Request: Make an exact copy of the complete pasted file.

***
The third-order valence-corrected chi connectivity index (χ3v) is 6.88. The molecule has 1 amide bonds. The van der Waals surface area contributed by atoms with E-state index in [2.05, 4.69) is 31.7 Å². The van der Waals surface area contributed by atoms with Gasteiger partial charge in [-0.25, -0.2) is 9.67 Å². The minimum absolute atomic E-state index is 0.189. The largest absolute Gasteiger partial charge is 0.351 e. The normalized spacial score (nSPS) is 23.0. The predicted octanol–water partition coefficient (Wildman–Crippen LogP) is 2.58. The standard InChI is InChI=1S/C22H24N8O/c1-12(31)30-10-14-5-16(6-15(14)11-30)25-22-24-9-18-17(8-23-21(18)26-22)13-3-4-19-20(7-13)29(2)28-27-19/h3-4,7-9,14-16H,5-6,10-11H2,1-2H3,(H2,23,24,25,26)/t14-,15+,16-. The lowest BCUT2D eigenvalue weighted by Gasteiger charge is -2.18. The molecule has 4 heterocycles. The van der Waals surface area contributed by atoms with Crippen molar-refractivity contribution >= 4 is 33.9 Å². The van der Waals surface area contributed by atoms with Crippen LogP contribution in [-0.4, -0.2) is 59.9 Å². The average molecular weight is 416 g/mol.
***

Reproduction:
The third-order valence-corrected chi connectivity index (χ3v) is 6.88. The molecule has 1 amide bonds. The van der Waals surface area contributed by atoms with E-state index in [2.05, 4.69) is 31.7 Å². The van der Waals surface area contributed by atoms with Gasteiger partial charge in [-0.25, -0.2) is 9.67 Å². The minimum absolute atomic E-state index is 0.189. The largest absolute Gasteiger partial charge is 0.351 e. The normalized spacial score (nSPS) is 23.0. The predicted octanol–water partition coefficient (Wildman–Crippen LogP) is 2.58. The standard InChI is InChI=1S/C22H24N8O/c1-12(31)30-10-14-5-16(6-15(14)11-30)25-22-24-9-18-17(8-23-21(18)26-22)13-3-4-19-20(7-13)29(2)28-27-19/h3-4,7-9,14-16H,5-6,10-11H2,1-2H3,(H2,23,24,25,26)/t14-,15+,16-. The lowest BCUT2D eigenvalue weighted by Gasteiger charge is -2.18. The molecule has 4 heterocycles. The van der Waals surface area contributed by atoms with Crippen molar-refractivity contribution >= 4 is 33.9 Å². The van der Waals surface area contributed by atoms with Crippen LogP contribution in [-0.4, -0.2) is 59.9 Å². The average molecular weight is 416 g/mol.